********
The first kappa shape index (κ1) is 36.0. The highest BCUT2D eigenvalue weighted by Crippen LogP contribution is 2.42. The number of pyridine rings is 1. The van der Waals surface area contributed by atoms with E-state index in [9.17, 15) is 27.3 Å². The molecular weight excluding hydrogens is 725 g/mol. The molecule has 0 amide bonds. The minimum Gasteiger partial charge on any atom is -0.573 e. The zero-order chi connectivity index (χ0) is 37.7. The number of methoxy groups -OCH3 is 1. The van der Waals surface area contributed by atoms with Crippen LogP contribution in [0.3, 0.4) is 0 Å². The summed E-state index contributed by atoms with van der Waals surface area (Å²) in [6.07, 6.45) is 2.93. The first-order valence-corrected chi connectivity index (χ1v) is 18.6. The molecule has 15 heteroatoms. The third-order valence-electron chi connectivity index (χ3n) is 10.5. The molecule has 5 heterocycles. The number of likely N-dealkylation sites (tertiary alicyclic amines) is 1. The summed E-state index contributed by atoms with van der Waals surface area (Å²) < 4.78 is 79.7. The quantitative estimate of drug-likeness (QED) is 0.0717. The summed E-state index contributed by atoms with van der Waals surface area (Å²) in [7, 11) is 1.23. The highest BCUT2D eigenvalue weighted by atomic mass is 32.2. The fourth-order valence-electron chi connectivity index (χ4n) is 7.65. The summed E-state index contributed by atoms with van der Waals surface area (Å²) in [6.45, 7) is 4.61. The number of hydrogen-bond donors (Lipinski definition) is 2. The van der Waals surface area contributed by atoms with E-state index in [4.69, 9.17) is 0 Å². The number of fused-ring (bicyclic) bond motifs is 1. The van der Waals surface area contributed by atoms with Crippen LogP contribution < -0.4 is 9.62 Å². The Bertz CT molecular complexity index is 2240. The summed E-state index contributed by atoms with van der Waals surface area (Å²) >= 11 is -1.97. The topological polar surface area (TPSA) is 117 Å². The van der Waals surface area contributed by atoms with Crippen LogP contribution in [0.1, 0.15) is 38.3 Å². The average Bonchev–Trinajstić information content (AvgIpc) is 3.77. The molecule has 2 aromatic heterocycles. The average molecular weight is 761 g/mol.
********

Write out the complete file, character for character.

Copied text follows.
The first kappa shape index (κ1) is 36.0. The highest BCUT2D eigenvalue weighted by Crippen LogP contribution is 2.42. The number of pyridine rings is 1. The van der Waals surface area contributed by atoms with E-state index in [9.17, 15) is 27.3 Å². The molecular weight excluding hydrogens is 725 g/mol. The molecule has 0 amide bonds. The minimum Gasteiger partial charge on any atom is -0.573 e. The zero-order chi connectivity index (χ0) is 37.7. The number of methoxy groups -OCH3 is 1. The van der Waals surface area contributed by atoms with Crippen LogP contribution in [0.3, 0.4) is 0 Å². The summed E-state index contributed by atoms with van der Waals surface area (Å²) in [6.07, 6.45) is 2.93. The first-order valence-corrected chi connectivity index (χ1v) is 18.6. The molecule has 15 heteroatoms. The third-order valence-electron chi connectivity index (χ3n) is 10.5. The molecule has 5 heterocycles. The number of likely N-dealkylation sites (tertiary alicyclic amines) is 1. The summed E-state index contributed by atoms with van der Waals surface area (Å²) < 4.78 is 79.7. The quantitative estimate of drug-likeness (QED) is 0.0717. The summed E-state index contributed by atoms with van der Waals surface area (Å²) in [7, 11) is 1.23. The highest BCUT2D eigenvalue weighted by atomic mass is 32.2. The fourth-order valence-electron chi connectivity index (χ4n) is 7.65. The summed E-state index contributed by atoms with van der Waals surface area (Å²) in [6.45, 7) is 4.61. The number of hydrogen-bond donors (Lipinski definition) is 2. The van der Waals surface area contributed by atoms with E-state index in [4.69, 9.17) is 0 Å². The number of fused-ring (bicyclic) bond motifs is 1. The van der Waals surface area contributed by atoms with Crippen LogP contribution < -0.4 is 9.62 Å². The Bertz CT molecular complexity index is 2240. The summed E-state index contributed by atoms with van der Waals surface area (Å²) >= 11 is -1.97. The topological polar surface area (TPSA) is 117 Å². The van der Waals surface area contributed by atoms with Crippen LogP contribution in [0.1, 0.15) is 38.3 Å². The average Bonchev–Trinajstić information content (AvgIpc) is 3.77. The molecule has 2 aromatic heterocycles. The average molecular weight is 761 g/mol.